Four Black Revolutionary Plays Experimental Death Unit 1, a Black Mass, Madheart, and Great Goodness of Life

ISBN-10: 0714530050
ISBN-13: 9780714530055
Edition: 1998
Authors: Amiri Baraka
List price: $11.95
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Description: These four one-act plays, written in poetic form, deal with the black American experience of today. Their central elements are love and hatred, etched in violently explosive words, actions, thoughts and metaphor.

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Book details

List price: $11.95
Copyright year: 1998
Publisher: Marion Boyars Publishers, Incorporated
Publication date: 7/1/2000
Binding: Paperback
Pages: 105
Size: 5.50" wide x 8.50" long x 0.50" tall
Weight: 0.396
Language: English

These four one-act plays, written in poetic form, deal with the black American experience of today. Their central elements are love and hatred, etched in violently explosive words, actions, thoughts and metaphor.

Amiri Baraka was born Everett LeRoi Jones on October 7, 1934, in Newark, New Jersey. He went to college at New York University and Howard University. After serving in the Air Force for more than two years, he was dishonorably discharged for reading communist texts. He attended graduate school at Columbia University and became involved in the Beat scene. In 1958, he founded the poetry magazine Yugen. He changed his name after the 1965 assassination of Malcolm X. He founded the Black Arts Repertory Theatre and School and led the Black Arts Movement, an aesthetic sibling to the Black Panthers. In 1964, Baraka's play, The Dutchman, won an Obie Award for Best American play and it was adapted into a film in 1967. His other plays include The Black Mass, The Toilet, and The Slave. His collections of poetry include Black Art, Black Magic, Home: Social Essays, and Preface to a Twenty-Volume Suicide Note. He received several awards during his lifetime including a PEN/Faulkner Award, a Rockefeller Foundation Award for Drama, and the Langston Hughes Award from City College of New York. In 1980, he began teaching at the State University of New York-Stony Brook, retiring from its African Studies department in 1994. He also taught at Rutgers University, George Washington University, Yale University, San Francisco State University, Columbia University, and the New School for Social Research. In 2002, he was named New Jersey's second poet laureate, but soon afterward became the center of a controversy concerning his 9/11 poem Somebody Blew Up America. He died after weeks of failing health on January 9, 2014 at the age of 79.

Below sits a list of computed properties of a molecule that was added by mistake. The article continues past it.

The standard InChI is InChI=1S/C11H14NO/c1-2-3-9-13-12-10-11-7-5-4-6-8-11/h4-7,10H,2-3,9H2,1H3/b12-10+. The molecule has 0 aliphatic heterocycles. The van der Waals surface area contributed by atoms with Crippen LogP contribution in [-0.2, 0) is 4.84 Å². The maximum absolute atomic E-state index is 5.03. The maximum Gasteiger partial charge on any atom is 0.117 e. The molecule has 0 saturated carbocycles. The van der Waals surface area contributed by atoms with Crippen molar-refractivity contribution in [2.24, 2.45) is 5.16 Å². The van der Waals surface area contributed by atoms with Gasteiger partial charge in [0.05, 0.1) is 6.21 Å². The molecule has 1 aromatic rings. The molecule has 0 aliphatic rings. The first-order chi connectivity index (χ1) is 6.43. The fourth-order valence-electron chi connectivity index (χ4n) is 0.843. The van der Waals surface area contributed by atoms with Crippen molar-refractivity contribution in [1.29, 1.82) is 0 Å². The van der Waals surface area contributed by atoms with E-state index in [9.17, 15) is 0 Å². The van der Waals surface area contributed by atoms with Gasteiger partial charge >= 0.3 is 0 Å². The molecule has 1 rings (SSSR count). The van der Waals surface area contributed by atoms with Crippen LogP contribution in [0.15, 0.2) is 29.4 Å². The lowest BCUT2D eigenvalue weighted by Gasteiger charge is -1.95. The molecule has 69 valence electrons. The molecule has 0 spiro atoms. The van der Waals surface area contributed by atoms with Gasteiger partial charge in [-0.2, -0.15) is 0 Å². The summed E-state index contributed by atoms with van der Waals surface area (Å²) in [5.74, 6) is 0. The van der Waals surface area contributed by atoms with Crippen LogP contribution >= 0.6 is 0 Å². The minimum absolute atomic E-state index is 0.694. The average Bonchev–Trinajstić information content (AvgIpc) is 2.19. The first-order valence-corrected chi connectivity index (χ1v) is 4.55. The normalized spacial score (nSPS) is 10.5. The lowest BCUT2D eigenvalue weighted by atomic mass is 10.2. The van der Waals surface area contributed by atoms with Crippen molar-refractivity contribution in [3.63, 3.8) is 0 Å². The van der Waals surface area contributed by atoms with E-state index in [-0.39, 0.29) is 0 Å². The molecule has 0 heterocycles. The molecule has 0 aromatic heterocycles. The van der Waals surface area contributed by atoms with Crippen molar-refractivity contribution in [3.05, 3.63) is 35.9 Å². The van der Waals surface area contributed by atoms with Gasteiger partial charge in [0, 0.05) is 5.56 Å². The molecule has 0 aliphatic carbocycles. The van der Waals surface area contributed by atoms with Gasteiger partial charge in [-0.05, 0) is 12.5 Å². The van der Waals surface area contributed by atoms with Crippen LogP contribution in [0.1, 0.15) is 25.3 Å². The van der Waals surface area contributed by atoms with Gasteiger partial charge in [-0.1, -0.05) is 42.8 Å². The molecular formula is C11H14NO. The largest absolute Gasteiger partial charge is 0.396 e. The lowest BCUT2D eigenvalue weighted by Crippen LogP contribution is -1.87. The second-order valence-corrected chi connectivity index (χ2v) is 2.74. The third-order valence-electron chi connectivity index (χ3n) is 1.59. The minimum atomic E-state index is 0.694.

Foreword
Introduction
Experimental Death Unit 1
A Black Mass
Great Goodness of Life
Madheart

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